Opposition parties slammed the Kyoto Protocol-driven move, farmers threatened a nationwide revolt, and a new movement was quickly born.
Fight Against Ridiculous Taxes, with its obvious acronym, became the slogan of farmers' groups, meat processors, and others across the country campaigning to have the left-leaning government of Prime Minister Helen Clark drop the plan.
Announced last June, the proposal sought to charge sheep and cattle farmers a modest levy for each animal in their flocks and herds, saying it would use the money raised to fund research into ways of minimizing their gaseous emissions.
As livestock belch and emit wind, they release methane, and nitrous oxide is released from their waste. Both are "greenhouse gases" - the pollutants blamed by some scientists for global warming.
Because New Zealand is largely pastoral rather than highly-industrialized, its 45 million sheep and 10 million head of cattle produce more than 40 percent of the country's total greenhouse gas emissions.
The flatulence tax idea was part of the Clark government's efforts to meet New Zealand's obligations under the Kyoto Protocol, which requires developed countries to reduce emission by specified amounts.
Although the government was initially adamant that the statutory levy would be charged, and said only the practicalities were subject to negotiation, it eventually backed down under pressure.
In a compromise reached with industry groups, Environment Minister Pete Hodgson and Agriculture Minister Jim Sutton have agreed that research already underway into ways of reducing methane emissions could get additional funding, and thus do away with the need for a levy on farmers.
The campaigners hailed the decision as a victory, although the government denied it was an "embarrassing u-turn" -- as claimed by opposition political parties -- saying the bottom line was that the research be undertaken, and that was happening.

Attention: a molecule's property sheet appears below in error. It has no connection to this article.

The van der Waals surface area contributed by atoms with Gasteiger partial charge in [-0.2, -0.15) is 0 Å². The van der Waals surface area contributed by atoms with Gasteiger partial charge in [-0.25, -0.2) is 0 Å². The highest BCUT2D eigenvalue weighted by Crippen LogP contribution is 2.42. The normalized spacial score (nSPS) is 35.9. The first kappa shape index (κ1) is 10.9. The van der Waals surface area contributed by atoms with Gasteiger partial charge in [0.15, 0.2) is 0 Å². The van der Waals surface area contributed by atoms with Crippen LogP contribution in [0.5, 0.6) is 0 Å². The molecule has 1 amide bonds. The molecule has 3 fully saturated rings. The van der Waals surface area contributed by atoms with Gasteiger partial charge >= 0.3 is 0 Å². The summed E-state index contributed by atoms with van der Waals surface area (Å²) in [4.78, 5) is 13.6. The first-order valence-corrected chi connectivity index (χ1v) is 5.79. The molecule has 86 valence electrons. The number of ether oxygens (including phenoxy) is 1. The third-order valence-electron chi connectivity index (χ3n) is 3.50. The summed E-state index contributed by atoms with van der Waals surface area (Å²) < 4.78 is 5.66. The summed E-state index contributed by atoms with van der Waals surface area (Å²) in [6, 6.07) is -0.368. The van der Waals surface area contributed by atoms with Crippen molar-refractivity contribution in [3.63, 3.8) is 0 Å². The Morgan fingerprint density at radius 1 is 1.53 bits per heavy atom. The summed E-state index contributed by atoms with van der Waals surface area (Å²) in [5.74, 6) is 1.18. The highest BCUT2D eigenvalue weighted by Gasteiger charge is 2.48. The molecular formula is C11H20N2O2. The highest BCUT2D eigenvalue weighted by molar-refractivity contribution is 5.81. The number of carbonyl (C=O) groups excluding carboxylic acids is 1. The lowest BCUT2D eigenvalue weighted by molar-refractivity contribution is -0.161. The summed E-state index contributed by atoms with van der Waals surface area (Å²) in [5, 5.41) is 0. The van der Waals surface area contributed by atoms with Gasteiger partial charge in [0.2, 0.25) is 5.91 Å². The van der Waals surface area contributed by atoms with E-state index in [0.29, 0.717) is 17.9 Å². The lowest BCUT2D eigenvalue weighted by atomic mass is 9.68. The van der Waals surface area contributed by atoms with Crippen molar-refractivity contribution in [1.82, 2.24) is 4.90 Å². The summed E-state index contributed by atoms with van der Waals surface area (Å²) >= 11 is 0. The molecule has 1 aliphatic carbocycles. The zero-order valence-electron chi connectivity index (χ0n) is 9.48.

The Federated Farmers of New Zealand, which spearheaded protests, welcomed the move, saying farmers had fought hard in recent months to show the government that the tax was a "ridiculous burden."
"Farmers will be relieved that the government looks to have finally got the FART tax out of its system," federation vice-president Charlie Pedersen said in a statement.
"Farmers said they would not pay the tax and only support research that made sense. As such abandoning the tax is a fantastic victory for farmers."
During the campaign, farmers staged noisy rallies and collected petition signatures, and were buoyed by an opinion poll last August in which 80 percent of respondents opposed the tax - a noteworthy result in a country with an influential environmental lobby.
In one memorable protest, an opposition lawmaker who is also a farmer drove an ancient tractor up the steps of the parliament building in Wellington.
Shane Ardern was charged by police for the stunt, and will appear in court again next month.
Commentators and headline writers had a field day, with such expressions as "ill wind," "raising a stink" and "a lot of hot air" getting plenty of play.
The Federated Farmers organized a poetry competition, inviting farmers to have share their thoughts on the tax in (mostly unpublishable) verse.
"I have never herd a cow break wind, but can't say the same for politicians," wrote one of many aspiring poets. "What about a tax on them, to be levied by our Friesians?"
Ardern, the tractor-driving parliamentarian, welcomed news of the government's back down, saying the proposal had turned New Zealand into an international laughing stock.
See earlier stories:
New Zealand Farmers Threaten Rebellion over 'Flatulence Tax' (July 3, 2003)
Kyoto 'Flatulence Tax' Plan Causes Turbulence in New Zealand (June 23, 2003)